Titanic Museum's Iceberg Exhibit Collapses on Visitors, 3 Hospitalized

Three people were seriously injured after an exhibit at a Titanic museum in Tennessee collapsed.

The iceberg wall reportedly gave way at the Titanic Museum in Pigeon Forge on Monday night, injuring three visitors.

"Tonight, an accident occurred at our Titanic Museum Attraction," the museum said in a statement Monday. "Our iceberg wall collapsed and injured 3 guests who were taken to the hospital."

The attraction closed to the public following the incident. The extent of the injuries sustained currently remains unclear.

Titanic Museum
Three people were injured after an iceberg wall collapsed at the Titanic Museum in Pigeon Forge, Tennessee, on Monday night. Google Maps

Owners Mary Kellogg Joslyn and John Joslyn said they "never would have expected an incident like this to occur" and maintained that "the safety of our guests and crew members are always top of mind".

"We take pride in the quality of our maintenance and have measures in place to ensure that appropriate safety guidelines are upheld," the statement added. "Our thoughts and prayers are with those who were injured, as well as their family and friends."

The museum features an interactive exhibit that lets guests touch the side of an enclosed ice wall to feel the chill of an iceberg.

"Discover the stories of the passengers and crew who sailed Titanic, as our crew and interactive galleries bring them to life," a museum description reads.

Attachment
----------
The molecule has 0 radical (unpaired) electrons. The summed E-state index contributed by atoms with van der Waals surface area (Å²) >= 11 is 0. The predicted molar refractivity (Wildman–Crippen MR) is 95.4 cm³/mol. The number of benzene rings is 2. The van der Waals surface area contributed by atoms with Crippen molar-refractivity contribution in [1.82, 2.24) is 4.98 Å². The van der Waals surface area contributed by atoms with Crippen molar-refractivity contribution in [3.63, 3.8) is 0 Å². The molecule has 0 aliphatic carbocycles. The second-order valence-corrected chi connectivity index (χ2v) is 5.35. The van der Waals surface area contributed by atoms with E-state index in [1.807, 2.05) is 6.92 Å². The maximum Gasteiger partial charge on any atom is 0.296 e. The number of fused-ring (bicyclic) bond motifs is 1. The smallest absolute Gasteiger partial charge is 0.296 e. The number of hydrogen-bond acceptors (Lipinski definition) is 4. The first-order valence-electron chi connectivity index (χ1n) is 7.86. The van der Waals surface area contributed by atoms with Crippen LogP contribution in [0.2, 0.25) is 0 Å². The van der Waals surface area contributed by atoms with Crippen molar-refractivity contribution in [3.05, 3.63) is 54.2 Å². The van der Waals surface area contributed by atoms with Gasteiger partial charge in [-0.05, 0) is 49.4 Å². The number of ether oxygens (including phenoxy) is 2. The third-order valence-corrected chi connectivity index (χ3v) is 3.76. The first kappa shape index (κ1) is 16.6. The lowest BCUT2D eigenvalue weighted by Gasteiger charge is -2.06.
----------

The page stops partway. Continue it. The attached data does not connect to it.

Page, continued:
The exhibit reopened its doors for "ticketed passengers" on Tuesday, according to the museum's Facebook page.

Hundreds of people sent prayers and well-wishes to the three who were injured from the iceberg wall's collapse, with many locals sharing their positive past experiences at the museum.

"We were just there last Tuesday! It was solid ice," another woman wrote in reply to the museum's Facebook post. "We've been there several times and always enjoy it!" said another.

"I remember the wall! You step outside of the door and the temperature suddenly drops and it's freezing out there because it's supposed to be reminiscent of what it must've felt like when people stepped outside on the deck of the ship where they hit the iceberg," one man recalled.

Others hypothesized how the wall may have collapsed. "If I remember right this is a giant wall of ice right near the front entrance," one woman recalled. "The cooling system may have been too warm. Still is an awful situation."

Others praised the museum for being "so transparent" in informing the public about the incident.

Newsweek has contacted the Titanic Museum owners.